Tips for Choosing the Right Freight Broker for Your Business

Freight Brokerage, Transportation Management
April 18, 2013

Thinking of working with a freight broker: Where should you start?

Transportation ManagementSo you are thinking of utilizing a freight broker to help with your transportation network, but you are not sure where you should begin. It is likely that over the years, you have collected a large stack of business cards from different freight brokers interested in moving your freight. This can be overwhelming when you are not sure what direction to take.

On the surface, broker engagement seems like a simple and certainly convenient solution; however, as we mentioned in a recent post, there are many factors to consider. There are advantages, such as flexibility, scalability and in many cases, access to better technology.  However, there are also risks such as increased financial exposure, inability to meet special operational needs, and increased threat to security. This is why it is important to carefully research and analyze the brokers you are thinking of partnering with.

When searching for the best fit, here are some key factors to consider:

  1. Have you carefully reviewed the financial viability of the freight broker? These steps include:  verifying their years in business, validating the brokerage authority with FMCSA, obtaining copies of their surety bond and insurance certificates, including contingent cargo coverage, and asking for references of both shippers and carriers.
  2. What are their credit and financial scores? You can use a service like Ansonia or Dun & Bradstreet to provide you with a thorough financial overview to include in your evaluation of the broker partner.
  3. How does the freight broker select and qualify their partner carriers?  
  4. How does the freight broker match your freight with the carriers?  Is this done through postings on a load board?
  5. Does the broker carry supplemental insurance? The broker should carry contingent cargo liability and errors and omissions insurance as additional coverage.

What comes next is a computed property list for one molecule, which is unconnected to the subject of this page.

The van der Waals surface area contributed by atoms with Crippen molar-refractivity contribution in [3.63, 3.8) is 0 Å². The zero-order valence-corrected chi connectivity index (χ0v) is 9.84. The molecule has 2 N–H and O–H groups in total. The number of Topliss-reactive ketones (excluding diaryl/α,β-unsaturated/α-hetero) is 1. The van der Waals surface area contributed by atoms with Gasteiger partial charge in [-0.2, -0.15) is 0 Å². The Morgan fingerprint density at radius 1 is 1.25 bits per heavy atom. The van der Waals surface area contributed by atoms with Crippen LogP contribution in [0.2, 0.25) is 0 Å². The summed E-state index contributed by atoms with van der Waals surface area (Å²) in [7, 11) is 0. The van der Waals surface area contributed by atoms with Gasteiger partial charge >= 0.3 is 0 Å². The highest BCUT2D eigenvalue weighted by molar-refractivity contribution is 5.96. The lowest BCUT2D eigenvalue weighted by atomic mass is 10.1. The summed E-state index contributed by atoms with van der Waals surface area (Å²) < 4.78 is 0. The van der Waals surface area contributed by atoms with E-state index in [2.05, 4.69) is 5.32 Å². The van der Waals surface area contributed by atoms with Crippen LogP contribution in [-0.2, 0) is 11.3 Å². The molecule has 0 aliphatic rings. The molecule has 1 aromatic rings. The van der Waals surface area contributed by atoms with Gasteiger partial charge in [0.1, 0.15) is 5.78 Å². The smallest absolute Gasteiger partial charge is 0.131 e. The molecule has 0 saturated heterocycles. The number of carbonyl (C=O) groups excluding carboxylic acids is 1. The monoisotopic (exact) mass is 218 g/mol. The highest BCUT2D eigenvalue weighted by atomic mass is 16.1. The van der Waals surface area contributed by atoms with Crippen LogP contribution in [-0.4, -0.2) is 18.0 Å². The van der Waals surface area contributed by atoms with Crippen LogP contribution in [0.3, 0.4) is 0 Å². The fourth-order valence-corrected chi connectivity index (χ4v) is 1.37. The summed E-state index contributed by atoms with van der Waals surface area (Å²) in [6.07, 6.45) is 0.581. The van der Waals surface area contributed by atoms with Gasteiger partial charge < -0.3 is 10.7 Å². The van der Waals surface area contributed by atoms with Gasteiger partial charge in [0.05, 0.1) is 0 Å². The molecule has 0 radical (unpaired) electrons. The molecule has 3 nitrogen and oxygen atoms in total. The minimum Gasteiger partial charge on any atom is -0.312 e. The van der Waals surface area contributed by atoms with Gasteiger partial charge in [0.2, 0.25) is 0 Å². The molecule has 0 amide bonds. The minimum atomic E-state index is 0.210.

6. Is the broker an active member of a large reputable trade organization or association like TIA (Transportation Intermediaries Association)?
  7. Could your freight be the first load to be moved with a new carrier for that freight broker?

Understanding the answers to these questions will help you identify the right freight broker for your business.  As you start down the path to qualify and establish a relationship with freight brokers, be careful not to over-commit or select too many broker partners.  The key to a successful broker strategy is to identify and develop partnerships with one or two key strategic brokers that have sound business principles.

Using caution when beginning to move freight with brokers and focusing on developing key strategic partnerships, you can create a strong foundation to support a successful transportation strategy for your business for many years to come.

Written by Paul Boothe, Group Logistics Manager, Ryder

Paul Boothe is a Group Logistics Manager in the Transportation Service Provider Development Team for Ryder.  He manages the development of the procurement strategy for Ryder’s clients and the carrier setup, carrier on boarding, and carrier management within those client solutions.  His background includes operational management for several of the Ryder Transportation Management customer solutions.

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